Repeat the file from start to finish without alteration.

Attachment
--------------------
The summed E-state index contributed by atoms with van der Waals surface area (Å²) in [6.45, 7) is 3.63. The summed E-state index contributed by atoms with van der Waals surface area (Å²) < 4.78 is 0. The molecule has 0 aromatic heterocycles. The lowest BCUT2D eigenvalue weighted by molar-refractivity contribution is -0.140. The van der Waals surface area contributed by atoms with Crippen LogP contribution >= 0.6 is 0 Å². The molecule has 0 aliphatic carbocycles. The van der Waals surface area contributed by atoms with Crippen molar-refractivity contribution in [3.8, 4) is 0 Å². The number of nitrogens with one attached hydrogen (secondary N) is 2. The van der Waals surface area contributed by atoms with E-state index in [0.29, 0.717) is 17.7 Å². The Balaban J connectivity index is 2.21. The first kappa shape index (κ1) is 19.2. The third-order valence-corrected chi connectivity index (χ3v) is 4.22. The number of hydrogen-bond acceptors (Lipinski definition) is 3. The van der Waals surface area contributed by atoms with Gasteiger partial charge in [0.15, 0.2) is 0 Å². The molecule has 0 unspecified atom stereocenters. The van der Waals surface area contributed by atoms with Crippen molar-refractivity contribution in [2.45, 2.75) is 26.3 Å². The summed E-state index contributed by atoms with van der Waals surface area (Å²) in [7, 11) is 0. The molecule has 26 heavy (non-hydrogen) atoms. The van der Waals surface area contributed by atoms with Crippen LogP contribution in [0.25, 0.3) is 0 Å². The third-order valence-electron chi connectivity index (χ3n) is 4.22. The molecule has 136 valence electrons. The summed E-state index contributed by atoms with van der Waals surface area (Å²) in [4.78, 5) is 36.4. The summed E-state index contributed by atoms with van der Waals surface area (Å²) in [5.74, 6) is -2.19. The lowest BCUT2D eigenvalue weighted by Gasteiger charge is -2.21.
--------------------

The summed E-state index contributed by atoms with van der Waals surface area (Å²) in [6.45, 7) is 3.63. The summed E-state index contributed by atoms with van der Waals surface area (Å²) < 4.78 is 0. The molecule has 0 aromatic heterocycles. The lowest BCUT2D eigenvalue weighted by molar-refractivity contribution is -0.140. The van der Waals surface area contributed by atoms with Crippen LogP contribution >= 0.6 is 0 Å². The molecule has 0 aliphatic carbocycles. The van der Waals surface area contributed by atoms with Crippen molar-refractivity contribution in [3.8, 4) is 0 Å². The number of nitrogens with one attached hydrogen (secondary N) is 2. The van der Waals surface area contributed by atoms with E-state index in [0.29, 0.717) is 17.7 Å². The Balaban J connectivity index is 2.21. The first kappa shape index (κ1) is 19.2. The third-order valence-corrected chi connectivity index (χ3v) is 4.22. The number of hydrogen-bond acceptors (Lipinski definition) is 3. The van der Waals surface area contributed by atoms with Gasteiger partial charge in [0.15, 0.2) is 0 Å². The molecule has 0 unspecified atom stereocenters. The van der Waals surface area contributed by atoms with Crippen molar-refractivity contribution in [2.45, 2.75) is 26.3 Å². The summed E-state index contributed by atoms with van der Waals surface area (Å²) in [7, 11) is 0. The molecule has 26 heavy (non-hydrogen) atoms. The van der Waals surface area contributed by atoms with Crippen LogP contribution in [0.25, 0.3) is 0 Å². The third-order valence-electron chi connectivity index (χ3n) is 4.22. The molecule has 136 valence electrons. The summed E-state index contributed by atoms with van der Waals surface area (Å²) in [4.78, 5) is 36.4. The summed E-state index contributed by atoms with van der Waals surface area (Å²) in [5.74, 6) is -2.19. The lowest BCUT2D eigenvalue weighted by Gasteiger charge is -2.21.